Ken is right that their abilityto build nuclear weapons is much closer that Mr Negroponte'spronouncements of 5-10 years.


Decision time isnow.


FP: Ken Timmerman, last wordgoes to you sir.

Timmerman: I think PresidentBush should take the opportunity presented by the 18-pages of drivelfrom Ahmadinejad to send a reply &endash; not to the bearded boypresident, whom I leave to Tom McInerney and the U.S. Air Force&endash; but to the people of Iran.


The President should reaffirmhis commitment to helping them to achieve their freedom, and thenpledge material assistance.


He should announce that he isappointing a high-level emissary to the Free People of Iran. Why notDick Cheney? That will get the regime's attention.


Cheney (or whoever) should thenconvene a loya jirga of Iranian opposition leaders who are committedto freedom, pluralism, secularism, and the rule of law. The IranReferendum Movement has already made good progress in this direction,bringing former political adversaries together into 38 committeesaround the world. From these committees, 250 delegates were selectedfor a general convention that met in Brussels in December 2005. Thisconvention elected a 15-member High Council, which in turn appointeda 7-member executive board. That is democracy in action, and is agood start.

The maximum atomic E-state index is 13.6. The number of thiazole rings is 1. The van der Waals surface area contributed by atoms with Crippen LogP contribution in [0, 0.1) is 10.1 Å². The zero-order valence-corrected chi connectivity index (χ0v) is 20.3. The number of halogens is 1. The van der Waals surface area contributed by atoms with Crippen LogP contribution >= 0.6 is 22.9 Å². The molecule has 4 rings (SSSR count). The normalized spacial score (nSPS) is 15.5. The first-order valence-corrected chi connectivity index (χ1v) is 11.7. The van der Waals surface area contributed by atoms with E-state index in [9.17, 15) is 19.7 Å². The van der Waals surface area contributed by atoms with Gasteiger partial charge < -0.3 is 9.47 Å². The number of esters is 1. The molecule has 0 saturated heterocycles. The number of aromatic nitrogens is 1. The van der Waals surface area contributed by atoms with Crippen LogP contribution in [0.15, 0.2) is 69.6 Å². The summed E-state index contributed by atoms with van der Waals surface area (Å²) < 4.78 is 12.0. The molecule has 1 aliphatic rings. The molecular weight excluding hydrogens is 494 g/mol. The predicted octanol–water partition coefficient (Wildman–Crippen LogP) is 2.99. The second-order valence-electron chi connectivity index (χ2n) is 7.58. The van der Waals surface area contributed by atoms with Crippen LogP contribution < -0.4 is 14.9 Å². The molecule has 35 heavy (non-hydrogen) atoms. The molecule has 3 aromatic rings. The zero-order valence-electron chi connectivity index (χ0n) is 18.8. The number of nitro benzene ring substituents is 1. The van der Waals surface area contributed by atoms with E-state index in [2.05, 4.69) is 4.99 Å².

The President should alsopledge that he will ask Congress to commit the necessary resources -$300 million minimum, $500 million would be better &endash; to carryout the plan developed by the loya jirga. We need to get money andequipment into Iran to help the freedom fighters wage politicalwarfare.


People object that we don'thave the time to focus on regime change from within. But remember:Ceaucescu fell in just two days.

We have a moral obligation toat least give it a try, because the only other options areappeasement or war, either one of which could very quickly spiral outof our control.

FP: James Woolsey, TomMcInerney and Ken Timmerman, thank you for joining FrontpageSymposium.